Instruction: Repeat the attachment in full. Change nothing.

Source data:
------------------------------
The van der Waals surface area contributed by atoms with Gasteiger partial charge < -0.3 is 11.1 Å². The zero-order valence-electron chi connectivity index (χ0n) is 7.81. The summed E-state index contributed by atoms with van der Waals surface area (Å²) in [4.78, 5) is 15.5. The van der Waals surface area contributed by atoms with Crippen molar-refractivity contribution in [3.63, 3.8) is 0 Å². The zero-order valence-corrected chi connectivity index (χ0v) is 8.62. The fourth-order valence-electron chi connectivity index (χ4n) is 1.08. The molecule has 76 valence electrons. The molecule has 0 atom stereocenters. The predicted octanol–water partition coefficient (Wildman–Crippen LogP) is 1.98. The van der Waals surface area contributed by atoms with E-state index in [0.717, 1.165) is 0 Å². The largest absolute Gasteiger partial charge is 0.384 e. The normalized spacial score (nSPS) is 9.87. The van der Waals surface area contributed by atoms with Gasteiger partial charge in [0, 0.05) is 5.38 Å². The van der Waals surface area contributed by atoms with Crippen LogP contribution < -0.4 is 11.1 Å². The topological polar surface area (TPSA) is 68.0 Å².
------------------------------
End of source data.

The van der Waals surface area contributed by atoms with Gasteiger partial charge < -0.3 is 11.1 Å². The zero-order valence-electron chi connectivity index (χ0n) is 7.81. The summed E-state index contributed by atoms with van der Waals surface area (Å²) in [4.78, 5) is 15.5. The van der Waals surface area contributed by atoms with Crippen molar-refractivity contribution in [3.63, 3.8) is 0 Å². The zero-order valence-corrected chi connectivity index (χ0v) is 8.62. The fourth-order valence-electron chi connectivity index (χ4n) is 1.08. The molecule has 76 valence electrons. The molecule has 0 atom stereocenters. The predicted octanol–water partition coefficient (Wildman–Crippen LogP) is 1.98. The van der Waals surface area contributed by atoms with E-state index in [0.717, 1.165) is 0 Å². The largest absolute Gasteiger partial charge is 0.384 e. The normalized spacial score (nSPS) is 9.87. The van der Waals surface area contributed by atoms with Gasteiger partial charge in [0, 0.05) is 5.38 Å². The van der Waals surface area contributed by atoms with Crippen LogP contribution < -0.4 is 11.1 Å². The topological polar surface area (TPSA) is 68.0 Å².